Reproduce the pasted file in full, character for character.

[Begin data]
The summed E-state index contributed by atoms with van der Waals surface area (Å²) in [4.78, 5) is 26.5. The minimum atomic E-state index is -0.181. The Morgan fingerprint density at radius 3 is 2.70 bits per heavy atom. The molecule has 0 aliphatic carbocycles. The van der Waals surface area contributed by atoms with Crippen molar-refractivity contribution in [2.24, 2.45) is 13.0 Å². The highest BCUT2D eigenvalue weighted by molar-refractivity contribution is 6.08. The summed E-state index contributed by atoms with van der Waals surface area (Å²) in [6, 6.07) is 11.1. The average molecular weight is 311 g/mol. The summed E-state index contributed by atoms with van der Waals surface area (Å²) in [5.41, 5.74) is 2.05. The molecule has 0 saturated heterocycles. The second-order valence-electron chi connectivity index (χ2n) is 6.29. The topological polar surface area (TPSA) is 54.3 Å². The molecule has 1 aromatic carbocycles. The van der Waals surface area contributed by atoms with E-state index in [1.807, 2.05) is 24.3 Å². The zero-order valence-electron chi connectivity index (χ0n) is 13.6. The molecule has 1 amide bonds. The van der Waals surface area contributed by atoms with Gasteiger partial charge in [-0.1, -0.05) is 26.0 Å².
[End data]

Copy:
The summed E-state index contributed by atoms with van der Waals surface area (Å²) in [4.78, 5) is 26.5. The minimum atomic E-state index is -0.181. The Morgan fingerprint density at radius 3 is 2.70 bits per heavy atom. The molecule has 0 aliphatic carbocycles. The van der Waals surface area contributed by atoms with Crippen molar-refractivity contribution in [2.24, 2.45) is 13.0 Å². The highest BCUT2D eigenvalue weighted by molar-refractivity contribution is 6.08. The summed E-state index contributed by atoms with van der Waals surface area (Å²) in [6, 6.07) is 11.1. The average molecular weight is 311 g/mol. The summed E-state index contributed by atoms with van der Waals surface area (Å²) in [5.41, 5.74) is 2.05. The molecule has 0 saturated heterocycles. The second-order valence-electron chi connectivity index (χ2n) is 6.29. The topological polar surface area (TPSA) is 54.3 Å². The molecule has 1 aromatic carbocycles. The van der Waals surface area contributed by atoms with E-state index in [1.807, 2.05) is 24.3 Å². The zero-order valence-electron chi connectivity index (χ0n) is 13.6. The molecule has 1 amide bonds. The van der Waals surface area contributed by atoms with Gasteiger partial charge in [-0.1, -0.05) is 26.0 Å².